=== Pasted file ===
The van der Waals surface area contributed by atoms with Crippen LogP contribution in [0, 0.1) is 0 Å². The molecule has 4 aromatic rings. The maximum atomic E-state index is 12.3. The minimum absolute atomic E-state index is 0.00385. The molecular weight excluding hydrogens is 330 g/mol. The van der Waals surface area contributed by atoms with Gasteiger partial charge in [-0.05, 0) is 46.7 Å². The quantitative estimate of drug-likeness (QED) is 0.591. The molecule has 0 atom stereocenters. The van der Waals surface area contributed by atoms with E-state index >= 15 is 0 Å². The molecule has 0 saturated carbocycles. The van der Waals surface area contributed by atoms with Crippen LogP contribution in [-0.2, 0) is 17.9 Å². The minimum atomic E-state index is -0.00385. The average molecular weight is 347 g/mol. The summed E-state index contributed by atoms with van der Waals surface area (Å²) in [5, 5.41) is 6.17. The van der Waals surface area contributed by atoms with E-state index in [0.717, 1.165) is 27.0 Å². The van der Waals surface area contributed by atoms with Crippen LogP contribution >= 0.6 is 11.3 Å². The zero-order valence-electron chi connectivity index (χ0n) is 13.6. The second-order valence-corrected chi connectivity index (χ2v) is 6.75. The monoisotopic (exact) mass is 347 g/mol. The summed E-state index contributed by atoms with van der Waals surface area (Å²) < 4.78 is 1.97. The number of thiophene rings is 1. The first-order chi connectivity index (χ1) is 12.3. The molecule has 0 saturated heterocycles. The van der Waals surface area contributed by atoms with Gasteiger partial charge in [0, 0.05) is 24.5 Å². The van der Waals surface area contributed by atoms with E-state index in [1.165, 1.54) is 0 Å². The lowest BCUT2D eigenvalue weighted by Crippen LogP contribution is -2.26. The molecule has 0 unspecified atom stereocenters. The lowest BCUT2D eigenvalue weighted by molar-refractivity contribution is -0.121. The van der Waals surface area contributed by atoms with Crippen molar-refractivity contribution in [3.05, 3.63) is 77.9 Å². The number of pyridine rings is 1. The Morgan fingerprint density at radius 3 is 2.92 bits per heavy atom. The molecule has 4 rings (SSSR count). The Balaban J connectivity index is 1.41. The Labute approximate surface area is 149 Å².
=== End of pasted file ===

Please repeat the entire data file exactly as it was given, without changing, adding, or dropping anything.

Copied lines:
The van der Waals surface area contributed by atoms with Crippen LogP contribution in [0, 0.1) is 0 Å². The molecule has 4 aromatic rings. The maximum atomic E-state index is 12.3. The minimum absolute atomic E-state index is 0.00385. The molecular weight excluding hydrogens is 330 g/mol. The van der Waals surface area contributed by atoms with Gasteiger partial charge in [-0.05, 0) is 46.7 Å². The quantitative estimate of drug-likeness (QED) is 0.591. The molecule has 0 atom stereocenters. The van der Waals surface area contributed by atoms with E-state index >= 15 is 0 Å². The molecule has 0 saturated carbocycles. The van der Waals surface area contributed by atoms with Crippen LogP contribution in [-0.2, 0) is 17.9 Å². The minimum atomic E-state index is -0.00385. The average molecular weight is 347 g/mol. The summed E-state index contributed by atoms with van der Waals surface area (Å²) in [5, 5.41) is 6.17. The van der Waals surface area contributed by atoms with E-state index in [0.717, 1.165) is 27.0 Å². The van der Waals surface area contributed by atoms with Crippen LogP contribution >= 0.6 is 11.3 Å². The zero-order valence-electron chi connectivity index (χ0n) is 13.6. The second-order valence-corrected chi connectivity index (χ2v) is 6.75. The monoisotopic (exact) mass is 347 g/mol. The summed E-state index contributed by atoms with van der Waals surface area (Å²) < 4.78 is 1.97. The number of thiophene rings is 1. The first-order chi connectivity index (χ1) is 12.3. The molecule has 0 saturated heterocycles. The van der Waals surface area contributed by atoms with Gasteiger partial charge in [0, 0.05) is 24.5 Å². The van der Waals surface area contributed by atoms with E-state index in [1.165, 1.54) is 0 Å². The lowest BCUT2D eigenvalue weighted by Crippen LogP contribution is -2.26. The molecule has 0 unspecified atom stereocenters. The lowest BCUT2D eigenvalue weighted by molar-refractivity contribution is -0.121. The van der Waals surface area contributed by atoms with Crippen molar-refractivity contribution in [3.05, 3.63) is 77.9 Å². The number of pyridine rings is 1. The Morgan fingerprint density at radius 3 is 2.92 bits per heavy atom. The molecule has 4 rings (SSSR count). The Balaban J connectivity index is 1.41. The Labute approximate surface area is 149 Å².